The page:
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Gimp vs Photoshop

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Zack Zoll , Mar 03, 2013; 05:20 p.m.

I have Gimp on my netbook. It works okay for making minor changes to already compressed files. As others have said, it is terrible for RAW files. I believe it just got 16 bit support, too ... or maybe they're working on it right now. One of those.

But it cannot be overstated how terrible the user interface is. It's so bad that I think it must have been intentional - making commands and pathways as different from Photoshop as possible to avoid lawsuits and C&D orders. Oh, and I've never used a non-Adobe editing program with better print drivers than Photoshop. I've used programs made specifically for printing that were better, but never an editing program that was better.

Also, if you, a friend, or a family member have a student ID, you can order Photoshop online for something like $180. I don't think it's worth $550 to save some hassle over using GIMP/etc., but it's well worth $180.

Mukul Dube , Mar 03, 2013; 06:53 p.m.

I have no trouble accepting what you say, Keith. In return, my good experience as a GIMP user must be accepted by those who do not like the software. It does what I ask of it and I have become used to its ways. As for its user interface, I do not see why that should be called bad because it does not mimic Photoshop's.

Dave Redmann , Mar 03, 2013; 11:16 p.m.

Most Photo editing software packages have at least one feature that even Photohop can't handle.... Does Gimp have anything like that just curious

At least at one time, GIMP offered more / more-precisely user-controllable saving an image as a JPEG than Photoshop did. That of course would rarely be a major advantage. To me, the relevant question is not whether GIMP is anywhere near as good as Photoshop (it's not); the relevant question is what advantages do Elements or Paint Shop Pro or whatever have over GIMP (or for that matter, maybe Picasa) that would justify your paying $75 or $100 for them? And for many people, that is a tough question.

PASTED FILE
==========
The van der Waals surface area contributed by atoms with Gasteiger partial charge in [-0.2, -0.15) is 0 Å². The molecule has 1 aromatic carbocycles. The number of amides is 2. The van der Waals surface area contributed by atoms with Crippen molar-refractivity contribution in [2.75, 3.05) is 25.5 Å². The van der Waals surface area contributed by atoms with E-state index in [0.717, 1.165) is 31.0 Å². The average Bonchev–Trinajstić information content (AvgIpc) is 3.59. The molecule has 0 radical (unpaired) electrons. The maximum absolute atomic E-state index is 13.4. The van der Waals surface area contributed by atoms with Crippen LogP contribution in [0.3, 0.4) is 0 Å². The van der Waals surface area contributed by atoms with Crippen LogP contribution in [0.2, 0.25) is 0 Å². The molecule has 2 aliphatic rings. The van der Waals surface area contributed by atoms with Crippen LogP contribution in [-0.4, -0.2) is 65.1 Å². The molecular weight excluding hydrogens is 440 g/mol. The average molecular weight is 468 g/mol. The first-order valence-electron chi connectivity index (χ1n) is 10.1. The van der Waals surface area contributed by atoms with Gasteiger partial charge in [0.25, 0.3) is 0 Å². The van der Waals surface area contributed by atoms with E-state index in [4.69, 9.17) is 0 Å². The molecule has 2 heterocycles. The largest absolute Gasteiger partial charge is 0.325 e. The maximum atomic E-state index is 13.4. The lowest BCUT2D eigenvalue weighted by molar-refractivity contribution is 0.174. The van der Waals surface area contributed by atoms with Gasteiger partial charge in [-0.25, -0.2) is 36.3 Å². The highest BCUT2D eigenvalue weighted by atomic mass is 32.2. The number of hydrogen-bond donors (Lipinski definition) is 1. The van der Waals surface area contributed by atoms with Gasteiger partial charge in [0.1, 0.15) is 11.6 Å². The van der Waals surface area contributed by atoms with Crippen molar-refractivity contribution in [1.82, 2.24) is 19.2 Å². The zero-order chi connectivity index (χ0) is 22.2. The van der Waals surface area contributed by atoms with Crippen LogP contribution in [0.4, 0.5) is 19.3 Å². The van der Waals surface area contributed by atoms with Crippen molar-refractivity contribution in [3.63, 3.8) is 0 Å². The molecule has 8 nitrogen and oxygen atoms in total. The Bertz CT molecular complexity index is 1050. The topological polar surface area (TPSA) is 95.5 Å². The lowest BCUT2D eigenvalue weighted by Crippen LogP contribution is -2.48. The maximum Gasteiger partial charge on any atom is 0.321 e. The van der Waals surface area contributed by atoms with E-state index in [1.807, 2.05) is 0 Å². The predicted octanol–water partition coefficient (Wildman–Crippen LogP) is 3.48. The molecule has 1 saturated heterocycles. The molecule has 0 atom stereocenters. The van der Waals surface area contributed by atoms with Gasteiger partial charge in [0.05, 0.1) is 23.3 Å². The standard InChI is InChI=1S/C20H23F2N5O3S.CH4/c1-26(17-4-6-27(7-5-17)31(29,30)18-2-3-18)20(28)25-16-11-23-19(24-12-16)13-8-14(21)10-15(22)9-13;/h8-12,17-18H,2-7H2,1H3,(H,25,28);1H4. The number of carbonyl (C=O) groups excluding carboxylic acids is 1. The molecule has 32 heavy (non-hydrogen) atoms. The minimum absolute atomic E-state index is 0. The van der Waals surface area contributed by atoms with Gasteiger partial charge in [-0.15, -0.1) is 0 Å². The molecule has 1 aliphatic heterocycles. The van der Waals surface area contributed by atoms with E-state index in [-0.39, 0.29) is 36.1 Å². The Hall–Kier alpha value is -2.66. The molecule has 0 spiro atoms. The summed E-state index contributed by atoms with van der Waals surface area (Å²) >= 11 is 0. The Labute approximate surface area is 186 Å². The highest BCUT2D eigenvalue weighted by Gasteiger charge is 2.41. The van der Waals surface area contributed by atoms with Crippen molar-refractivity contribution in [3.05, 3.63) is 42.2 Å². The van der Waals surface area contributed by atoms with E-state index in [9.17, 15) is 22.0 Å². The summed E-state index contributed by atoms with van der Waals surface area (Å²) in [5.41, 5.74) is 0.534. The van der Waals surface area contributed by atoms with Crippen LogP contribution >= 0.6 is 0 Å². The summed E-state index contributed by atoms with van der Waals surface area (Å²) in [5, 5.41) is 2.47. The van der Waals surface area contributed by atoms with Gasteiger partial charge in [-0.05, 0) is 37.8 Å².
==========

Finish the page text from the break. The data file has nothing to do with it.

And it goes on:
Also, if ... a friend, or a family member have a student ID, you can order Photoshop online for something like $180.

This is called a straw-man purchase, and it is a type of fraud. If the nominal purchaser is buying it for someone who does not qualify for the advantageous terms of purchase, then the nominal purchaser and the actual purchaser / user are cheating the publisher (Adobe). Do this with a firearm and you can get a substantial federal prison term. Do it with software and you may never get caught, but what you're doing is probably a crime (like theft by fraud or some such) in most U.S. states. And in any case, it's dishonest and unethical.

Matt Laur , Mar 04, 2013; 12:26 p.m.

Consider using Adobe's monthly subscription service. You get Photoshop, Lightroom, and a bunch of other apps - including all sorts of other expensive production tools you'd have to spend thousands to get - for cheap, cheap, cheap. I signed up during a promotion, and am only paying about $25/month ... and have thus saved a fortune on the video production side of things.